A colorized scan of the profile of Satan eurystomus from the right side. Screenshot from video.
In “The Usual Suspects,” a character deadpans, “The greatest trick the devil ever pulled was convincing the world he didn’t exist.”
Although that line is used in the movie as a trick on the viewers, it may actually have some real-world implications for a species of blind, underground catfish that were officially named “Satan” more than half a century ago.
Satan eurystomus was given its unique moniker in 1947 because it has been only found to live deep below the surface (a la hell). There have been only a handful of specimens collected, and the last living ones were found in the 1980s. But a team from the Academy of Natural Sciences of Drexel University’s Ichthyology Department along with a researcher at the University of Texas, Austin, recently took part in full-body 3-D X-ray scans of some of the specimens that were found. Taking these scans means they can be compared to other catfish that Satan is thought to be related to.
The holotype of the Satan eurystomus from 1947. Courtesy of the University of Michigan.
“This fish has not been collected in more than 30 years and there are only 14 specimens in collections, making it really difficult to understand to what species they’re related,” said Mariangeles Arce H., PhD, collection manager in Ichthyology at the Academy.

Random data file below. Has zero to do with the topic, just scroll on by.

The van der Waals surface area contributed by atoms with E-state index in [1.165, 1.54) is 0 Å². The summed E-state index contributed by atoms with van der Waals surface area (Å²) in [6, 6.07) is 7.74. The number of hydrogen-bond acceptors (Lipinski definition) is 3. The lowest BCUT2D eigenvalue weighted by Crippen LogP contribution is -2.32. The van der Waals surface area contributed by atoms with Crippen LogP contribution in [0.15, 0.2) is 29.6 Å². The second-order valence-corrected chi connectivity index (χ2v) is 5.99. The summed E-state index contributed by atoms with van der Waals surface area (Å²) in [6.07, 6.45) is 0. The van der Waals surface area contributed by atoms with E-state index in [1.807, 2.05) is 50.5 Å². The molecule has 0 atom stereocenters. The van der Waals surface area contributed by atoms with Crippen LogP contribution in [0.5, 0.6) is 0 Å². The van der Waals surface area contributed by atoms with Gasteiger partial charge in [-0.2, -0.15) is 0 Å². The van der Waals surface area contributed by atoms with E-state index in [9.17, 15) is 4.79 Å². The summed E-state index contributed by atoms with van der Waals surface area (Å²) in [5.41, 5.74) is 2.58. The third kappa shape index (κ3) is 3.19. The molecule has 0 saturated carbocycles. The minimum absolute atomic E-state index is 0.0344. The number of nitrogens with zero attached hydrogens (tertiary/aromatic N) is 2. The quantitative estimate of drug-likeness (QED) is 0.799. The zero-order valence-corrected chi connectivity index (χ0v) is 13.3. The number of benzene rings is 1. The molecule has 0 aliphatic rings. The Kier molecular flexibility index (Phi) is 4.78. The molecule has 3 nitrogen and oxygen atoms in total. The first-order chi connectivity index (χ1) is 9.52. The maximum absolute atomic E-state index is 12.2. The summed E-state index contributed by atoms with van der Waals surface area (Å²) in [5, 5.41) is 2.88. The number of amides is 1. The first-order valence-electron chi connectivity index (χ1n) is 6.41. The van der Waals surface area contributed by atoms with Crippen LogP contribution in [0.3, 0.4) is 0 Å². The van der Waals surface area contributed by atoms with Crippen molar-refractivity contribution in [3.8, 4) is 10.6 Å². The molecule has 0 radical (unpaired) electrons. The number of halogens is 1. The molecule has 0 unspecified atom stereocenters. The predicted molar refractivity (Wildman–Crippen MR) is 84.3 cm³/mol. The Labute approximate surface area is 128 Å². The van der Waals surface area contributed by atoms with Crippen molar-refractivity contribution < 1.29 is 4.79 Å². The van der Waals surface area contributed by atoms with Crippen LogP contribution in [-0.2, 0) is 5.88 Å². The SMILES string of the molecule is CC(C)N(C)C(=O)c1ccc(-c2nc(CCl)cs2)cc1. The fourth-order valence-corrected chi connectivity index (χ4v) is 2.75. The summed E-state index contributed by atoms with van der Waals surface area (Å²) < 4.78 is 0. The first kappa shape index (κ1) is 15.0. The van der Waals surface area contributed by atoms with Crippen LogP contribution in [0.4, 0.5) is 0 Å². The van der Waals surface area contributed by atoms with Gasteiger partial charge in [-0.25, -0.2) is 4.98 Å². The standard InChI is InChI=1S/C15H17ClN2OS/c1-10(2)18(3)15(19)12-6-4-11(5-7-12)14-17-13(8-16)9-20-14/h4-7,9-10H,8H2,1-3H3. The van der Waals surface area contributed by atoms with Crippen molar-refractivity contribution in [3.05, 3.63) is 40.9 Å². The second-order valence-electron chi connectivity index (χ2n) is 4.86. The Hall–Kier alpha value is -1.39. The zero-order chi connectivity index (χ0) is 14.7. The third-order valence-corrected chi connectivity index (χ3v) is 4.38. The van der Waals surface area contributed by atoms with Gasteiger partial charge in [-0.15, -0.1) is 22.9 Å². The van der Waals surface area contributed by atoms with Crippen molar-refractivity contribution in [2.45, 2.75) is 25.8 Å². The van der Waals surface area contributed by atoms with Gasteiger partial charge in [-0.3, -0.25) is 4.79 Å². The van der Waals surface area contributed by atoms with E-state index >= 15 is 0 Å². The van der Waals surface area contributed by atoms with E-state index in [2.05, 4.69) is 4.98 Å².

Arce co-authored the paper on the scanning that was published in the Proceedings of the Academy of Natural Sciences of Philadelphia. That paper’s lead author was John Lundberg, PhD, professor emeritus in Drexel’s College of Arts and Sciences and curator emeritus of Ichthyology at the Academy of Natural Sciences, and was also co-authored by the Academy’s Kyle Luckenbill and Dean Hendrickson, of the University of Texas, Austin.
A denizen of caves deep beneath Texas, Satan eurystomus (whose common name — Widemouth Blindcat — is decidedly less provocative) features pink-to-translucent skin and no eyes. Flat-headed, its wide mouth suggests that it feeds via suction on relatively large, whole prey, like the other catfish it might be related to.
Although the study’s scans provided a wealth of information and a much clearer picture of the fish, there’s still a host of discoveries to be made.
“Within the ictaluridae family — North American freshwater catfishes — there are a total of 4 known subterranean species,” Arce said. “We don’t have a “final” say on the relations since there is still some missing information in the other subterranean species. So our paper opens the door for more studies and is trying to understand the evolution of these blind catfishes.”
“Texas and Mexican blindcats are of special interest to biologists who seek to understand their origins, natural history and conservation status,” Lundberg explained. “How and when did their surface-dwelling ancestors enter subterranean waters and adapt to survive in total darkness with greatly reduced resources? The scientific approach to unraveling the origins of these so-called stygobitic (groundwater-adapted, from the Greek for Styx) species is to discover genetically-based characteristics that are shared by common ancestry with surface-living (epigean) relatives."